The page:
Various legislations impose restrictions on other goods meant for export. This includes the Australian Wine and Brandy Corporation Act 1980, Wildlife Protection (Regulations of Exports and Imports) Act 1982, Australian Horticultural Corporation Act 1987, Hazardous Waste Act 1989, Therapeutic Goods Act 1989, Grain Marketing Act 2002, and Customs (Prohibited Exports) Regulations 2004. In response to the COVID-19 pandemic in early 2020, the federal government adjusted customs regulations to impose a fine of up to A$210,000 on individuals illicitly exporting hand sanitiser and personal protective equipment, such as medical face masks.
In addition to the permit requirements for exports, a formal entry of all goods meant for export must be filed with Customs if the value of the goods surpasses A$2,000 per consignment. However, certain exemptions to this entry requirement exist, such as for personal and household items.
Export insurance and credit
The export process in Australia requires that an export entry, or export declaration, be filed with Customs either electronically or by submitting a form at a Customs office. This must be done before goods can be loaded onto a ship or aircraft for export. Customs then provides an export clearance number indicating approval for their export. Ships and aircraft cannot leave Australia unless they have received a certificate of clearance from Customs. This certificate is only issued once all legal and administrative requirements for the vessel and its cargo have been met.
In terms of financing, most Australian exports are sold on short-term credit and financed by commercial banks at currency-specific rates. A fixed rate is usually applied for the term involved. Commercial banks prioritize the needs of exporters, and they handle exports under “documentary credits” (payment guarantees) or other terms. In cases where no documentary credit is available, banks may require exporters to purchase credit insurance for each shipment.
The Export Finance and Insurance Corporation (EFIC), an independent, government-owned entity, provides medium to long-term finance facilities to buyers of Australian exports or their financiers, aiding export purchases. Exports financed through the EFIC typically involve capital goods and/or services rather than consumables or commodities. The EFIC’s financing mechanisms include direct loans, project finance, export finance guarantees, documentary credits, bonds, medium-term payments insurance, and political-risk insurance. EFIC targets areas where private-sector capacity is insufficient or unavailable and, as of October 2021, it can also make equity investments and offer guarantees for overseas infrastructure transactions.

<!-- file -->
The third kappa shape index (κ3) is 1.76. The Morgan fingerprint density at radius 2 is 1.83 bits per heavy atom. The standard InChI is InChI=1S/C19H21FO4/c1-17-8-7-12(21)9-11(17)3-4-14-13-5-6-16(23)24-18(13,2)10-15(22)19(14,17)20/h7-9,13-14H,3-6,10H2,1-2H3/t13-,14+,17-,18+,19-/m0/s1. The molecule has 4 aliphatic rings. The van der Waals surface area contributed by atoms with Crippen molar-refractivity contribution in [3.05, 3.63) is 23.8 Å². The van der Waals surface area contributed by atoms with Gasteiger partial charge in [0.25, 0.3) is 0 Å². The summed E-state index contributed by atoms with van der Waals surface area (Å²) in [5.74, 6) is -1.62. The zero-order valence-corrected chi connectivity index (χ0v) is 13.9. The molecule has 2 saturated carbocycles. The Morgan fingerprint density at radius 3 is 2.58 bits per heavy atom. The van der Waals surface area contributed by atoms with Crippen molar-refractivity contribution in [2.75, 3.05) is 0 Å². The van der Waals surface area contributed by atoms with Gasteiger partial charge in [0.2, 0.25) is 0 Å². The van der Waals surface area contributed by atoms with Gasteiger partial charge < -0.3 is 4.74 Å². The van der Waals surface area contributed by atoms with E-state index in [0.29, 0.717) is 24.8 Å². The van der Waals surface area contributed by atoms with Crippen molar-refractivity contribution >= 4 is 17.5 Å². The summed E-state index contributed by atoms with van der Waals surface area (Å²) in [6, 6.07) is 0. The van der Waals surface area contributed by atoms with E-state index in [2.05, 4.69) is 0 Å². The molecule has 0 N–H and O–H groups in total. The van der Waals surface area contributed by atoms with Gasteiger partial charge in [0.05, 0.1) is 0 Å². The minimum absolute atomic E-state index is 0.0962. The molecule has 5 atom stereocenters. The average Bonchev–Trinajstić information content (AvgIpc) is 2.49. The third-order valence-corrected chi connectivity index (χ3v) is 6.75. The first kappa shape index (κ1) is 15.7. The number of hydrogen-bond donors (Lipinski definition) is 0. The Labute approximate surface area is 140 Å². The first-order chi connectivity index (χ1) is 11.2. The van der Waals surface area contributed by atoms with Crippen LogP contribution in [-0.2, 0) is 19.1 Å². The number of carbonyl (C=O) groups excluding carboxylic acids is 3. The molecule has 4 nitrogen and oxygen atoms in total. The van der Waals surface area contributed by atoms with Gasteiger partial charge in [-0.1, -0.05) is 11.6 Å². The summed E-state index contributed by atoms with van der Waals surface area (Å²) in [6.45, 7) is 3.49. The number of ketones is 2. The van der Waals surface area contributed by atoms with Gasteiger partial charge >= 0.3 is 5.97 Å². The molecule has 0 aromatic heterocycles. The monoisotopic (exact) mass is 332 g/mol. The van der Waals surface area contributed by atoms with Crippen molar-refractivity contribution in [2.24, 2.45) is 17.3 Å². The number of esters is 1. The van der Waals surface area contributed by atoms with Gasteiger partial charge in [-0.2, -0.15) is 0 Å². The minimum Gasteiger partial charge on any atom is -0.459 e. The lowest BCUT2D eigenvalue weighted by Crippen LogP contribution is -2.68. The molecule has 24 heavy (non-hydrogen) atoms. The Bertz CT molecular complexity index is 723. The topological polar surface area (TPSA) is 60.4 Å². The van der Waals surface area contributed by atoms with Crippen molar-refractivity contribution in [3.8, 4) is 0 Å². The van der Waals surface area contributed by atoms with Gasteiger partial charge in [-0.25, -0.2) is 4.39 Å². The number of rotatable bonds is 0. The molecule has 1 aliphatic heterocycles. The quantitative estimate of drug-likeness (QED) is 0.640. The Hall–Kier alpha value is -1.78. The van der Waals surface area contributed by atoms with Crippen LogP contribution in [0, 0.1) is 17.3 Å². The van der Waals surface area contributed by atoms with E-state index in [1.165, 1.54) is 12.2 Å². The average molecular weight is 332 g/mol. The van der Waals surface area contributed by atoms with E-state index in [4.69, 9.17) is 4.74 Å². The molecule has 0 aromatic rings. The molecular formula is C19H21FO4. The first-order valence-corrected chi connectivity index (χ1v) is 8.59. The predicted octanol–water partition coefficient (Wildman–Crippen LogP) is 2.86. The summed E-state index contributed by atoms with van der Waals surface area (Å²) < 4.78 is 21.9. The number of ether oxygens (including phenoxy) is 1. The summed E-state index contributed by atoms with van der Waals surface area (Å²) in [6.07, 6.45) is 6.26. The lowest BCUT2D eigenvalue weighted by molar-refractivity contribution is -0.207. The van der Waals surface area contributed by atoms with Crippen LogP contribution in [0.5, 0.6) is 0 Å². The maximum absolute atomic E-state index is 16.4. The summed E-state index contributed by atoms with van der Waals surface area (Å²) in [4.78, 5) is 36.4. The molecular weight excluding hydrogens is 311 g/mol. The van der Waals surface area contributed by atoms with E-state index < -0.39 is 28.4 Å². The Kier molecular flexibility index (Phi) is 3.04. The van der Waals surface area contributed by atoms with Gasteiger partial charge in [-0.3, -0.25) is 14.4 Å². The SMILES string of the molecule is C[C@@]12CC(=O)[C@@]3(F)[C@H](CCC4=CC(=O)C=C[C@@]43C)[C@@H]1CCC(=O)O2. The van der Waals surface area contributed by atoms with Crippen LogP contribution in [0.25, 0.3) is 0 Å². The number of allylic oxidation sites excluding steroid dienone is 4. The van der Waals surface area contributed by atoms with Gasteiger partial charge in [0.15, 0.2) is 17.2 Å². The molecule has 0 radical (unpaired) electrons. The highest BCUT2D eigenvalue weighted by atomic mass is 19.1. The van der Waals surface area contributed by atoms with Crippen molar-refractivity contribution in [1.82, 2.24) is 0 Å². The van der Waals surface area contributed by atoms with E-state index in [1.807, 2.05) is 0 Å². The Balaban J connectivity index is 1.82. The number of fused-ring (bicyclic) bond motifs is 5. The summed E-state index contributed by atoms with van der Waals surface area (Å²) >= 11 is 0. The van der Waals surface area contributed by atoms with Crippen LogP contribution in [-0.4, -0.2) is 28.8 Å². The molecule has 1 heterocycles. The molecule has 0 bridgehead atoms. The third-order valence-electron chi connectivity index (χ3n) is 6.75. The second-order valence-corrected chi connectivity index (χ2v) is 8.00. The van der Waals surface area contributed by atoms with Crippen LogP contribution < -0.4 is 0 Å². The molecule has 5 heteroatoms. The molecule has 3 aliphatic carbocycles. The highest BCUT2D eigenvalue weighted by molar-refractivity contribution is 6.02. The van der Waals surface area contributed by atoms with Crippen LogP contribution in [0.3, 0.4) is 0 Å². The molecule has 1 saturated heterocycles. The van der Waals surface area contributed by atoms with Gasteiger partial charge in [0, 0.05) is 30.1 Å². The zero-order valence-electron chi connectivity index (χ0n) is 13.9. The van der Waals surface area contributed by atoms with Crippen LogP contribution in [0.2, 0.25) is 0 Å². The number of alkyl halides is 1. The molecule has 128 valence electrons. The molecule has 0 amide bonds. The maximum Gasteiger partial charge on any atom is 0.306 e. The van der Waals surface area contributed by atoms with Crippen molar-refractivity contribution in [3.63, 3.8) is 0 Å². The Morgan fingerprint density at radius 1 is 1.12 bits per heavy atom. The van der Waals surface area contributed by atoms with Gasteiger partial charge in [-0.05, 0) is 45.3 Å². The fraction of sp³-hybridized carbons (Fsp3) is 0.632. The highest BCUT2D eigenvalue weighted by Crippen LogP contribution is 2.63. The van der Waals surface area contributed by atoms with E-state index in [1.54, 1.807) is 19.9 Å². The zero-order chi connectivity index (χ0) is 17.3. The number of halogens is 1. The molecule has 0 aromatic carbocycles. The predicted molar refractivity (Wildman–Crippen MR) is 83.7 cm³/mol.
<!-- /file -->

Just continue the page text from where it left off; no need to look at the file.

The EFIC can finance up to 85% of a contract value (or up to 80% for ships), with loan terms extending to 18 years. To be eligible for EFIC financing, which is available in any major trading currency, export contracts must involve capital goods largely produced in Australia or related services primarily provided from Australia. Foreign-owned companies established in Australia can utilize all EFIC facilities for goods and services that have at least partial Australian origin.
The EFIC also offers insurance coverage. It covers up to 100% against nonpayment due to defined political risks, such as exchange-transfer blockage, cancellation of import licenses, new import restrictions, war, revolution, or civil disturbance, and up to 90% of loss on commercial risks like insolvency or protracted default by the buyer. All risks are considered political when the buyer is a foreign government or is backed by a government guarantee. Stand-alone political-risk coverage against confiscation, war damages, and forced abandonment is also available for plant and equipment used in overseas projects by companies operating in Australia.